New Hampshire v. MardenAnnotate this Case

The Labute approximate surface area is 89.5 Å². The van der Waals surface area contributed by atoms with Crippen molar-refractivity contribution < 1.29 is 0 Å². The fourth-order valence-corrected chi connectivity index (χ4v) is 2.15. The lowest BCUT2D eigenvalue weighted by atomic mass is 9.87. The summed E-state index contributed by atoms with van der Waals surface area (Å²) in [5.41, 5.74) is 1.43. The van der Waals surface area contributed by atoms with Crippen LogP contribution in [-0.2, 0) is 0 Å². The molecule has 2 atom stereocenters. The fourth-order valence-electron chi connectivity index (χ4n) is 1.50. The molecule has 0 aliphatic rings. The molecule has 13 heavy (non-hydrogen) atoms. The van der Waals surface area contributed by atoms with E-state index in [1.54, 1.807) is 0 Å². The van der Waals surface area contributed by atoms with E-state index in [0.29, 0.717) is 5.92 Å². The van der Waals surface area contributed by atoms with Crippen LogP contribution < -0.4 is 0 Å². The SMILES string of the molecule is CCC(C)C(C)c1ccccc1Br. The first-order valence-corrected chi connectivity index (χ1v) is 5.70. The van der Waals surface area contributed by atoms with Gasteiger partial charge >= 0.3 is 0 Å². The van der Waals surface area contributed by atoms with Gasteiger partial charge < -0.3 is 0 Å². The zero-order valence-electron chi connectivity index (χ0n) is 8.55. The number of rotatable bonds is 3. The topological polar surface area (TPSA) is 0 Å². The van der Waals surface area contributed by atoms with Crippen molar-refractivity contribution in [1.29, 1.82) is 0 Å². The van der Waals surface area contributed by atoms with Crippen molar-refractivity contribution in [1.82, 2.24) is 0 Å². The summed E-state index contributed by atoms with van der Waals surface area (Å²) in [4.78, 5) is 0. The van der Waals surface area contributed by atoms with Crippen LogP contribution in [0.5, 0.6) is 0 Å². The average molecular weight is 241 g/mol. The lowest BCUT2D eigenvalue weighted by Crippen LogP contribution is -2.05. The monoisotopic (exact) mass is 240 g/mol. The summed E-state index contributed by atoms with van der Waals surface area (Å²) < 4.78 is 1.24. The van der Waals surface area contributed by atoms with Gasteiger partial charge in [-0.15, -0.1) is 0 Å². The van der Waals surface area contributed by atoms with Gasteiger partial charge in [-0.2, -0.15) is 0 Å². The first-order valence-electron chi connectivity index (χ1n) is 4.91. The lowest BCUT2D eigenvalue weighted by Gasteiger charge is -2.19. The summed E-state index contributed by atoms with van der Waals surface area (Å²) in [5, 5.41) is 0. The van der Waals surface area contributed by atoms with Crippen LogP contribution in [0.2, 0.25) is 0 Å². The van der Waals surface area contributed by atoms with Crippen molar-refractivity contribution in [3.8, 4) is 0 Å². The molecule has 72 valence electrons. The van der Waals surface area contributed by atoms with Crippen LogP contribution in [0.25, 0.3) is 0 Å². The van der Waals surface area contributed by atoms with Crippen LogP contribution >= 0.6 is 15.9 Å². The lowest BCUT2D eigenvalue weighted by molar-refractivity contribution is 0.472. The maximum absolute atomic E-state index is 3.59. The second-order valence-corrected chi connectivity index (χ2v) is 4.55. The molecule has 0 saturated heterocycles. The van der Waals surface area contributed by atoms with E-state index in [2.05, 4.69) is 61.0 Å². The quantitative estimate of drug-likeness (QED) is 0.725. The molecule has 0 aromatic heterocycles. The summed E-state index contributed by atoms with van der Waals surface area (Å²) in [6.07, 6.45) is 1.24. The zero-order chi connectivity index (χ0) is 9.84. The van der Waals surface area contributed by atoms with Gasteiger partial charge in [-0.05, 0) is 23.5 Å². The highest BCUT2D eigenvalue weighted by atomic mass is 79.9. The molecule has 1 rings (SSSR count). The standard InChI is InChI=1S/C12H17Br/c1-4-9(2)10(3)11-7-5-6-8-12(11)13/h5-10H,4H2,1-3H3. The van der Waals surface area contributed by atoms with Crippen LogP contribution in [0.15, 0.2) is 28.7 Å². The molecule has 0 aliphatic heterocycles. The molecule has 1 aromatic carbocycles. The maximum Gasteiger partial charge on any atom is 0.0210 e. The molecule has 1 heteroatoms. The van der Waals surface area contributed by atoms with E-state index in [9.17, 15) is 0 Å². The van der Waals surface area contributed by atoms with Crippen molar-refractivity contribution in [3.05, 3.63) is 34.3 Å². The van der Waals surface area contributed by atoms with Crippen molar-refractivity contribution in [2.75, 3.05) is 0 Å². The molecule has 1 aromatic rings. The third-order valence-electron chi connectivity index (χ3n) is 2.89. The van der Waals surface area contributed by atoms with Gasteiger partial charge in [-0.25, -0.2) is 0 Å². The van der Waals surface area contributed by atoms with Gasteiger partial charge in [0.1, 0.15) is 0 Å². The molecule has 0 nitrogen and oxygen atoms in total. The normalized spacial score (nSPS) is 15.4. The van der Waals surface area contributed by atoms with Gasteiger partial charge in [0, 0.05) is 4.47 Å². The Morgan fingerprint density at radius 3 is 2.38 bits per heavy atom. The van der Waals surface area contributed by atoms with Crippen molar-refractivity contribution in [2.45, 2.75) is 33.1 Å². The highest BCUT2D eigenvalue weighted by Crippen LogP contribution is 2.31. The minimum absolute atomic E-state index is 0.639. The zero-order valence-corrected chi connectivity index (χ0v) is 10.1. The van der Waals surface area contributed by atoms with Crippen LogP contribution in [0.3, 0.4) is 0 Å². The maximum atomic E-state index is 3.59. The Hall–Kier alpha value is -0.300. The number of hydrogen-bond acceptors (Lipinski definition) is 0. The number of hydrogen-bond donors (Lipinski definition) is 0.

The State appealed a superior court order that set aside a jury’s guilty verdict against defendant Jonathan Marden for one count of aggravated felonious sexual assault. The trial court concluded defendant’s trial counsel, who was not his appellate counsel, rendered ineffective assistance of counsel when he failed to object to the testimony of the State’s expert witness, Dr. Gwendolyn Gladstone, a physician specializing in the care of abused or neglected children. The trial court found that, even though Gladstone did not explicitly opine that the complainant had been sexually assaulted, her testimony ran afoul of New Hampshire's general prohibition against offering expert testimony "to prove that a particular child has been sexually abused." The State argued that, even if trial counsel’s conduct fell “below the range of reasonable professional assistance” when he failed to object to Gladstone’s testimony, there was no prejudice. The State argued Gladstone’s testimony was merely cumulative of the testimony by the complainant’s co-workers about the complainant’s emotional state immediately following the alleged assault. The State contended “Gladstone’s testimony simply established that the [complainant] was still having an emotional reaction to the event.” To this, the New Hampshire Supreme Court disagreed, concluding Gladstone’s testimony and the inferences that could have been drawn from it — that she believed that the complainant had been sexually assaulted — were not cumulative of the other demeanor evidence because Gladstone, unlike the other trial witnesses, was recognized as an expert. Defense counsel’s failure to object to Gladstone’s testimony on New Hampshire v. Cressey grounds (137 N.H. 402 (1993)) cannot reasonably have been said to have been part of a trial strategy. Therefore, the Court concluded trial counsel’s performance was constitutionally deficient, and affirmed the superior court's order.